be able to know how to shoot a scene and make a cut. And we definitely
should be able to come up with more original stories than the tired
old retreads we see over and over again. I encourage people to present
material vital to their own life. That’s the key to it. Just ask
the people who did Clerks."
"Acting for Directors"
As an actor in films and on Broadway,
Barry Primus has worked with some serious directors, among them
Elia Kazan, Martin Scorsese and Sydney Pollack. His 30 movie acting
credits include roles in The Rose, Absence of Malice, New York, New York, and Night in the City. Two years
ago he directed Robert De Niro, Martin Landau, Eli Wallach and Danny
Aiello in his film, Mistress. If anyone understands the dynamic
between actor and director, it’s Barry Primus.
His three to five day "Acting
for Directors" course, developed while a teacher at the Rockport
Film Program in Maine, is currently making the rounds of intensive
film workshops and receiving high praise. Though there are many
ways to teach directors about acting, such as with books and lectures,
Primus feels the most productive way is to encourage them to do
the actual process themselves.
"I try to give them a very
intense experience in what it is to act," he comments. "I
have them start out by doing a series of exercises where they come
to understand a little bit about the rules and ideas behind acting,
like what an intention is, what an action is in a scene, what characters
"It’s ironic, people get into
film because it’s moving and human and enables them to express themselves
and touch other people, but most wind up being swallowed by the
technical end and getting away from why they got into film in the
Primus divides his program into
two parts. In the first, students work on themselves as actors,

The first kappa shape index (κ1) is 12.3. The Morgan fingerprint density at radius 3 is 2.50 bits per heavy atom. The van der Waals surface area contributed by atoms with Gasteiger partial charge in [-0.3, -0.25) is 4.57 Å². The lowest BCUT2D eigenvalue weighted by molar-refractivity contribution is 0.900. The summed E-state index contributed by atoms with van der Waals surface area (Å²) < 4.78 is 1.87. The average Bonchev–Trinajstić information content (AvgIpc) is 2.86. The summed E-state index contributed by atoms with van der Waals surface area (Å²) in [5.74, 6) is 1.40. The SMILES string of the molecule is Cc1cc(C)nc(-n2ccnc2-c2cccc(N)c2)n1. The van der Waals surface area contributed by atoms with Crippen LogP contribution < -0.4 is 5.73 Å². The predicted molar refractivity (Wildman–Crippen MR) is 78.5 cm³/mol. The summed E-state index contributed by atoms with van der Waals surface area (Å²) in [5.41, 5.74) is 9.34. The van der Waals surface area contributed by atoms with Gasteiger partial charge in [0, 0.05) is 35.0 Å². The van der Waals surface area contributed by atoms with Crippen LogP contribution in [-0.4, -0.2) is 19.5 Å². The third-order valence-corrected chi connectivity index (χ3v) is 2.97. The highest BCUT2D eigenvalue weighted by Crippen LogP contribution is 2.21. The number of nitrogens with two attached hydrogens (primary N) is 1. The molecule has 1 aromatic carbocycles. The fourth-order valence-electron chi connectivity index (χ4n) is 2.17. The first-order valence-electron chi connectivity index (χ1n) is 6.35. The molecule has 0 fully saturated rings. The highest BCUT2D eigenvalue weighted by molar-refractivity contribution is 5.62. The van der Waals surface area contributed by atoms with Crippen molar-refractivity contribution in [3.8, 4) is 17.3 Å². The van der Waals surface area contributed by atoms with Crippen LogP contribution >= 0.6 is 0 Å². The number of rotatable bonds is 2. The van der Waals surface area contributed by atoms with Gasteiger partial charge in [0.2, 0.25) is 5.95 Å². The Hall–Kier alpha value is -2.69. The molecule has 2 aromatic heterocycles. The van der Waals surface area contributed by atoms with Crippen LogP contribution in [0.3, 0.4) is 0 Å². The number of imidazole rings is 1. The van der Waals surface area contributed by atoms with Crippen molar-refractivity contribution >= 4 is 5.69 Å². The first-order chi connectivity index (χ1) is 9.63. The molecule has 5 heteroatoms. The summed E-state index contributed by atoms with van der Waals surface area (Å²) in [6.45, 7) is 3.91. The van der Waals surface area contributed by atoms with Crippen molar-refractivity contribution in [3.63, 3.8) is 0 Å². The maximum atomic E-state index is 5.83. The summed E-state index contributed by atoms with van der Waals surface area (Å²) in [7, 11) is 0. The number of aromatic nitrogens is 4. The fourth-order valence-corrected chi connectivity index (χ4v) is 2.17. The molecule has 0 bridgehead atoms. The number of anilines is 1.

learning to relax, open up to their instincts, access their emotions
more freely, and use their heads less. Basically, he says, they
learn to perform. The second part deals with the script itself,
as each student learns to perform a monologue on camera.
"Acting is an art that can’t
be taught in a short time," he continues. "I try to import
a sense of the kind of acting I personally find most moving and
exciting in moviemaking, where the actor uses his own experiences
to convey the feelings of the character. The idea that acting is
about real experiences, real things that happened to the actor,
to me is crucial." When asked if he means he teaches "The
Method," Primus bristles. "Yes, I suppose so, in that
actors’ tools are their own experiences. But that term is so bandied
about and misunderstood that I’d rather avoid it."
Primus reports that at the end of the course students
usually feel they have not only broadened their knowledge about
how to direct actors, but have also gotten back in touch with their
creative and emotional roots. Not just for beginners, the classes
attract working commercial and video directors as well as newspeople,
techies and actors looking to make the jump to directing. MM